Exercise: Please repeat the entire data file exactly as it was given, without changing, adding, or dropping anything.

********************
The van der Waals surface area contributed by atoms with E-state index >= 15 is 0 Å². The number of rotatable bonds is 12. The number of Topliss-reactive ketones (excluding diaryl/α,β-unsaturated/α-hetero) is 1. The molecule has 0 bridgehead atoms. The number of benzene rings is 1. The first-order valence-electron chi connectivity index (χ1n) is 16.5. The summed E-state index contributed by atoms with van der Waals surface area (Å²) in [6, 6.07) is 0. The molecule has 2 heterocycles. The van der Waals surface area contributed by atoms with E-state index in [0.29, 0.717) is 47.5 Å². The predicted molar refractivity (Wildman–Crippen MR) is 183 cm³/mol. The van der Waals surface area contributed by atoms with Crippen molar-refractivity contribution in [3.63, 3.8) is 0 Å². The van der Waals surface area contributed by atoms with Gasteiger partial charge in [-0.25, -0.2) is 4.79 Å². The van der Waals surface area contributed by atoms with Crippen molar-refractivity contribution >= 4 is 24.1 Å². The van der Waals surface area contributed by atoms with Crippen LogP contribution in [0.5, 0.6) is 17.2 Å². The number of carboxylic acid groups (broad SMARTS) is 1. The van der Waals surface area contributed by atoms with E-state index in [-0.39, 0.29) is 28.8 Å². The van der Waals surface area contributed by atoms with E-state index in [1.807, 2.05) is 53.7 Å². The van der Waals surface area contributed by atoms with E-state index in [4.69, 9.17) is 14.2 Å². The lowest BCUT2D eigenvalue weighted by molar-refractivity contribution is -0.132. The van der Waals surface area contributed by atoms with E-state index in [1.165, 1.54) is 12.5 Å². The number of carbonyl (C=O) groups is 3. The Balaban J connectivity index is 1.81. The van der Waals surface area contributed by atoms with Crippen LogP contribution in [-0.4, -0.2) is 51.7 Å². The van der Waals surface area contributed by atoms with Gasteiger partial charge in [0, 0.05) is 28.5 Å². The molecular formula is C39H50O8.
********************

The van der Waals surface area contributed by atoms with E-state index >= 15 is 0 Å². The number of rotatable bonds is 12. The number of Topliss-reactive ketones (excluding diaryl/α,β-unsaturated/α-hetero) is 1. The molecule has 0 bridgehead atoms. The number of benzene rings is 1. The first-order valence-electron chi connectivity index (χ1n) is 16.5. The summed E-state index contributed by atoms with van der Waals surface area (Å²) in [6, 6.07) is 0. The molecule has 2 heterocycles. The van der Waals surface area contributed by atoms with E-state index in [0.29, 0.717) is 47.5 Å². The predicted molar refractivity (Wildman–Crippen MR) is 183 cm³/mol. The van der Waals surface area contributed by atoms with Crippen molar-refractivity contribution in [3.63, 3.8) is 0 Å². The van der Waals surface area contributed by atoms with Gasteiger partial charge in [-0.25, -0.2) is 4.79 Å². The van der Waals surface area contributed by atoms with Crippen molar-refractivity contribution >= 4 is 24.1 Å². The van der Waals surface area contributed by atoms with Crippen LogP contribution in [0.5, 0.6) is 17.2 Å². The number of carboxylic acid groups (broad SMARTS) is 1. The van der Waals surface area contributed by atoms with E-state index in [-0.39, 0.29) is 28.8 Å². The van der Waals surface area contributed by atoms with E-state index in [1.807, 2.05) is 53.7 Å². The van der Waals surface area contributed by atoms with E-state index in [4.69, 9.17) is 14.2 Å². The lowest BCUT2D eigenvalue weighted by molar-refractivity contribution is -0.132. The van der Waals surface area contributed by atoms with E-state index in [1.165, 1.54) is 12.5 Å². The number of carbonyl (C=O) groups is 3. The Balaban J connectivity index is 1.81. The van der Waals surface area contributed by atoms with Crippen LogP contribution in [-0.4, -0.2) is 51.7 Å². The van der Waals surface area contributed by atoms with Gasteiger partial charge in [0, 0.05) is 28.5 Å². The molecular formula is C39H50O8.